Sunday, April 19, 2015

Sunday Stroke Survival: Assistance

Over the past few decades, the term assistive technology has become muddled with modern technological advances. It is actually a very thin line that differentiates the two these days.

Speakers added to telephones for hand free communication, touch screens, and assorted other devices are available for the general public's consumption and not just the handicapped. It wasn't always so. It makes life and doing easier for everyone.

What sort of new fangled stuff did I buy after my stroke to make me capable of doing what I needed to be done in spite of my limitations? Very little. A hemi walker, raised toilet seat, a wheelchair, and Swedish adaptive cutting board, a rocker T knife which was quickly replaced by an Ulu (thanks John Anderson), a steering knob, a shower chair, a long handled bath scrubber, and a cane. That's it.

$3.99 + shipping on
Having listed the above, what am I still using after almost three years? The Ulu, cutting board,steering knob, the cane, the bath scrubber, hand held spraying shower head, and the raised seat toilet (sort of). Which items are considered a specialty medical item or durable goods...The cane, the toilet and the cutting board. Notice how small the list of actual assistive technology is? My cane is only used when traveling rough terrain so it's a part-time use thing now.

Of course I did remodel my bathroom so it was handicap assessable too. I now have a walk-in tub and handicapped toilet in my bathroom eliminating the need for a shower chair and the shower head. My old porcelain throne needed to be replaced so smart shopping at my local Re-Store (habitat for humanity) had a used, raised seat one for $40. A girl has got to have a luxurious soak in the tub once in a while...with bubbles!

The other major "can't live without" for me is the Ulu and my kitchen shears (both are normal use items) because I love to cook. The Swedish cutting board, I'm still finding adaptive uses for that are not what it is designed for like holding my grater.

The steering knob on the steering wheel of my car only truly comes in handy when I'm making hard turns. The rest of the time I can drive just fine without it.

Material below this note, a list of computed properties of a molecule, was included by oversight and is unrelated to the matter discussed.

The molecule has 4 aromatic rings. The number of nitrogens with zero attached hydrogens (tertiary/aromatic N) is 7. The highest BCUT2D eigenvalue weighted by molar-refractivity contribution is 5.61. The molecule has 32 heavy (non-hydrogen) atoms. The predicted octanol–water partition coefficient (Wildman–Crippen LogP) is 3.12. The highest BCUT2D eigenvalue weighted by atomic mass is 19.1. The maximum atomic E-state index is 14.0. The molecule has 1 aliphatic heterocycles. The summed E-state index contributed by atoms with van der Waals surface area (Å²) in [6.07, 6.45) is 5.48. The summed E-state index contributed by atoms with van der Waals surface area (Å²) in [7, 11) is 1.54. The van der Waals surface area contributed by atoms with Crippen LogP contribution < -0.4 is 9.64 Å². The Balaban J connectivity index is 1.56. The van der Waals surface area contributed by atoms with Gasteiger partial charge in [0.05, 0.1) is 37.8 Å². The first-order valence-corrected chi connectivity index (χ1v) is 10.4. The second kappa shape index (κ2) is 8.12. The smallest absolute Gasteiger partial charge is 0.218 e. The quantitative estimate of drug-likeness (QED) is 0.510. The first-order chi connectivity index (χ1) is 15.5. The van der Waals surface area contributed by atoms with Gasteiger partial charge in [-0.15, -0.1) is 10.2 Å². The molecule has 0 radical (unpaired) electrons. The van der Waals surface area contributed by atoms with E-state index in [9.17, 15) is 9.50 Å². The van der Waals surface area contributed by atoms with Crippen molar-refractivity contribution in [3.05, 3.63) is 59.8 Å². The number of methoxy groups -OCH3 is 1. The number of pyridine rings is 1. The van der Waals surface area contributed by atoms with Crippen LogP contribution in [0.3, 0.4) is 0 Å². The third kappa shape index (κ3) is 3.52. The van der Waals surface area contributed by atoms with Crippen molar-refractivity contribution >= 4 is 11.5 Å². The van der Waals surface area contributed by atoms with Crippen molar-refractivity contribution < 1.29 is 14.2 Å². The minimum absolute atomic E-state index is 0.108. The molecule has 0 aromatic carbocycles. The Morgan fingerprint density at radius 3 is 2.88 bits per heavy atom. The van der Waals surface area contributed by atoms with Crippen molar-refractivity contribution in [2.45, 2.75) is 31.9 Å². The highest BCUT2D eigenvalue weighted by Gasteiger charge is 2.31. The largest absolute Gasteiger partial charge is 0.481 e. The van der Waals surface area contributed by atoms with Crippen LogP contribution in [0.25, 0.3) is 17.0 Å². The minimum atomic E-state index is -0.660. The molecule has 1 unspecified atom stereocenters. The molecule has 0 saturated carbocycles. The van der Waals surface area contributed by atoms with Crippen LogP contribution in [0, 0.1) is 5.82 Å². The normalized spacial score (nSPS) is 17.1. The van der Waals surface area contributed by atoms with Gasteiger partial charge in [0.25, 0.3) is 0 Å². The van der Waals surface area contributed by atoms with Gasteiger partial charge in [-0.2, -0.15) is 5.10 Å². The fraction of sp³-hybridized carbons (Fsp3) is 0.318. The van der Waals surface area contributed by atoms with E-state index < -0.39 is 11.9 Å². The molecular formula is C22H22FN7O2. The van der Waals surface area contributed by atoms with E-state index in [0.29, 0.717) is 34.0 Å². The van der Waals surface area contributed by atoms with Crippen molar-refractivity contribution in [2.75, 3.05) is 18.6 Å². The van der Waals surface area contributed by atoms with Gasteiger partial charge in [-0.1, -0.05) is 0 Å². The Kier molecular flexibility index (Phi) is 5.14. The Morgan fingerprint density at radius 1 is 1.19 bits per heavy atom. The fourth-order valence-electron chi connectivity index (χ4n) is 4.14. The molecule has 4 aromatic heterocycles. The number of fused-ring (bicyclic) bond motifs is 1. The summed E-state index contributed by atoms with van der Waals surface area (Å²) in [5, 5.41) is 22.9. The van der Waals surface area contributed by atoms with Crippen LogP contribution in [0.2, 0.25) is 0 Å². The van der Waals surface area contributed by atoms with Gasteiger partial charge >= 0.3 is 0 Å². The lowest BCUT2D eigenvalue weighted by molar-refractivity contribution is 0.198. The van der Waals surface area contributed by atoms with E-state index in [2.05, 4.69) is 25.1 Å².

So why did I buy all this stuff to begin with that is now collecting dust in my house...because someone told me I needed to. I only used my wheelchair a couple of times just after I got out of the hospital. Did I get the over $600 use out of it? Not for my benefit over the few months it took me to transition out of it and onto a cane. Although it does make moving my hubby around easier now. The raised portable potty is now a fixture in my living room for my hubby's use also. I only used it in my bathroom for about six months. The hemi walker is now used as a catch all for my hubby's benefit. As goes to most of the other durable medical supplies I bought for me after my used for my hubby's benefit. Thank goodness or I'd really be upset.

Now I'll admit that I'm luckier than quite a few other stroke survivors out there because I need few adaptive equipment. I'm also more creatively thinking outside the box than most which is an added plus. I honestly hate spending hard earned money on short-lived things in this disposable era.

Oh, I almost forgot a bigger in my new elevated raised garden beds. But that's mostly for these old bones of mine. They were making too many old woman complaints and I really don't feel that old. I would have eventually transitioned into them anyhow.

Adaptive...assistive, it's all the same thing. My stubbornness allows for hard scrutiny before I run out and buy something. I have to be darn sure I can't do  without it. I'll use whatever I have available first. It has to be a need. Sure I could run out and spend $1,000's on this or that to making this or that job easier but my question is this...why?


  1. Having a 2nd stroke sent me backwards so I learned to give away very few adaptive devices. Using adaptive devices does not make me sad. Because I live alone they stopped me from going to a long-term care facility at 58 years old. Adaptive devices also help me do activities I enjoy. These two things are huge!

  2. Yes, Rebeca. Adaptive devices do make independent living possible.

    I've had my second stroke too. But at least most have found renewed use with my hubby.

  3. You might not have used those things for long, but as you said, they are benefiting your husband now.

  4. As I say about so many things nowadays, it's all good. I'm glad you "graduated" from the need, but also glad you had what you needed for your hubby.

  5. I was lucky enough to only need a few things right away. It was a huge celebration the day I no longer needed the suction cup grab bars in the shower and we passed them along to my grandma. I used the stroller like a walker in the early days, which was really helpful out in our community.


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